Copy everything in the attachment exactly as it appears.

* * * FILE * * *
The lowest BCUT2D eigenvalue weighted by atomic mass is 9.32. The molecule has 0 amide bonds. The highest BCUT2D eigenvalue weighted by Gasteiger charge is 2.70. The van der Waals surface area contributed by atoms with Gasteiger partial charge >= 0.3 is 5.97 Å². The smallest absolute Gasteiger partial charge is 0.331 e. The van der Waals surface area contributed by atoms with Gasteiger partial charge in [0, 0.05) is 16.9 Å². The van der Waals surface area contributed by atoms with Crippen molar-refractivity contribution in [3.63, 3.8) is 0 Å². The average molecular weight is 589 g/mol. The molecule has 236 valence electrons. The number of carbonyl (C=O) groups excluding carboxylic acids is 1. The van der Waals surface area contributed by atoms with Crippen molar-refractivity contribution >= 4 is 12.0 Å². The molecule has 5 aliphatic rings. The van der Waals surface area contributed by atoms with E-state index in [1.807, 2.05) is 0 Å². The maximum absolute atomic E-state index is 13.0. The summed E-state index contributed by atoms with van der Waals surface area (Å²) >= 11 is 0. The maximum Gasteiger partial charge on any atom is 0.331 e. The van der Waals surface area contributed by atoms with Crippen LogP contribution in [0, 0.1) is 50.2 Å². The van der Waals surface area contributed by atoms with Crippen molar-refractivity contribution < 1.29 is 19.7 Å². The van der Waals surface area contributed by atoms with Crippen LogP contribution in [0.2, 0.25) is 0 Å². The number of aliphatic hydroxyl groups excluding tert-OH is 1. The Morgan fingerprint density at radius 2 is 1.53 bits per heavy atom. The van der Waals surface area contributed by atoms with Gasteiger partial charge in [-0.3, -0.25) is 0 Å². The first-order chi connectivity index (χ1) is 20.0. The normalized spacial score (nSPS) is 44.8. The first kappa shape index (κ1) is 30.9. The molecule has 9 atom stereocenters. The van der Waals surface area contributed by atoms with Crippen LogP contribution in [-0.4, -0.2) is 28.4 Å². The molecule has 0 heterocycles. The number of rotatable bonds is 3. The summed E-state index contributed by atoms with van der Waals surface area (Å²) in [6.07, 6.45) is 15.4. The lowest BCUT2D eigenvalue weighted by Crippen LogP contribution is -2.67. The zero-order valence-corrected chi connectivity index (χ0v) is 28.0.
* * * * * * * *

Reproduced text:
The lowest BCUT2D eigenvalue weighted by atomic mass is 9.32. The molecule has 0 amide bonds. The highest BCUT2D eigenvalue weighted by Gasteiger charge is 2.70. The van der Waals surface area contributed by atoms with Gasteiger partial charge >= 0.3 is 5.97 Å². The smallest absolute Gasteiger partial charge is 0.331 e. The van der Waals surface area contributed by atoms with Gasteiger partial charge in [0, 0.05) is 16.9 Å². The van der Waals surface area contributed by atoms with Crippen molar-refractivity contribution in [3.63, 3.8) is 0 Å². The average molecular weight is 589 g/mol. The molecule has 236 valence electrons. The number of carbonyl (C=O) groups excluding carboxylic acids is 1. The van der Waals surface area contributed by atoms with Crippen molar-refractivity contribution >= 4 is 12.0 Å². The molecule has 5 aliphatic rings. The van der Waals surface area contributed by atoms with E-state index in [1.807, 2.05) is 0 Å². The maximum absolute atomic E-state index is 13.0. The summed E-state index contributed by atoms with van der Waals surface area (Å²) >= 11 is 0. The maximum Gasteiger partial charge on any atom is 0.331 e. The van der Waals surface area contributed by atoms with Crippen LogP contribution in [0, 0.1) is 50.2 Å². The van der Waals surface area contributed by atoms with Crippen molar-refractivity contribution < 1.29 is 19.7 Å². The van der Waals surface area contributed by atoms with Crippen LogP contribution in [0.2, 0.25) is 0 Å². The number of aliphatic hydroxyl groups excluding tert-OH is 1. The Morgan fingerprint density at radius 2 is 1.53 bits per heavy atom. The van der Waals surface area contributed by atoms with Gasteiger partial charge in [-0.3, -0.25) is 0 Å². The first-order chi connectivity index (χ1) is 20.0. The normalized spacial score (nSPS) is 44.8. The first kappa shape index (κ1) is 30.9. The molecule has 9 atom stereocenters. The van der Waals surface area contributed by atoms with Crippen LogP contribution in [-0.4, -0.2) is 28.4 Å². The molecule has 0 heterocycles. The number of rotatable bonds is 3. The summed E-state index contributed by atoms with van der Waals surface area (Å²) in [6.07, 6.45) is 15.4. The lowest BCUT2D eigenvalue weighted by Crippen LogP contribution is -2.67. The zero-order valence-corrected chi connectivity index (χ0v) is 28.0.